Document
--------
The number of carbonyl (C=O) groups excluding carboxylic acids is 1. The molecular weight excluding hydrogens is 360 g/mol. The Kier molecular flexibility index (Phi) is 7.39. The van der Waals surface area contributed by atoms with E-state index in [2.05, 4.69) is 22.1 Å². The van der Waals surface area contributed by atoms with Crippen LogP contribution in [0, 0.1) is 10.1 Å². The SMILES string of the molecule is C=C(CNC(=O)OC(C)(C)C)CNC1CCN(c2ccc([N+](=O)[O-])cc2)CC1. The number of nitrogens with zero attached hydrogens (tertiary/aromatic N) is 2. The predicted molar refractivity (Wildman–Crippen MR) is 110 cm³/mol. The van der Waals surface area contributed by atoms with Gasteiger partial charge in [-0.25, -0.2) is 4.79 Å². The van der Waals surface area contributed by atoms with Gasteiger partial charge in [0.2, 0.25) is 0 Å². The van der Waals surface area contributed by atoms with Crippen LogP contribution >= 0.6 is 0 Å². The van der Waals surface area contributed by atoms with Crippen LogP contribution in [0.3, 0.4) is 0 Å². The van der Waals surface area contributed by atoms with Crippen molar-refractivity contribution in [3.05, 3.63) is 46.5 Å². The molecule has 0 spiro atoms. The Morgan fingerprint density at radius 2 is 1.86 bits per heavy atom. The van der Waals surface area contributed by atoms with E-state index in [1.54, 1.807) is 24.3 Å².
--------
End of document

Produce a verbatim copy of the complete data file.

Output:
The number of carbonyl (C=O) groups excluding carboxylic acids is 1. The molecular weight excluding hydrogens is 360 g/mol. The Kier molecular flexibility index (Phi) is 7.39. The van der Waals surface area contributed by atoms with E-state index in [2.05, 4.69) is 22.1 Å². The van der Waals surface area contributed by atoms with Crippen LogP contribution in [0, 0.1) is 10.1 Å². The SMILES string of the molecule is C=C(CNC(=O)OC(C)(C)C)CNC1CCN(c2ccc([N+](=O)[O-])cc2)CC1. The number of nitrogens with zero attached hydrogens (tertiary/aromatic N) is 2. The predicted molar refractivity (Wildman–Crippen MR) is 110 cm³/mol. The van der Waals surface area contributed by atoms with Gasteiger partial charge in [-0.25, -0.2) is 4.79 Å². The van der Waals surface area contributed by atoms with Gasteiger partial charge in [0.2, 0.25) is 0 Å². The van der Waals surface area contributed by atoms with Crippen LogP contribution >= 0.6 is 0 Å². The van der Waals surface area contributed by atoms with Crippen LogP contribution in [0.3, 0.4) is 0 Å². The van der Waals surface area contributed by atoms with Crippen molar-refractivity contribution in [3.05, 3.63) is 46.5 Å². The molecule has 0 spiro atoms. The Morgan fingerprint density at radius 2 is 1.86 bits per heavy atom. The van der Waals surface area contributed by atoms with E-state index in [1.54, 1.807) is 24.3 Å².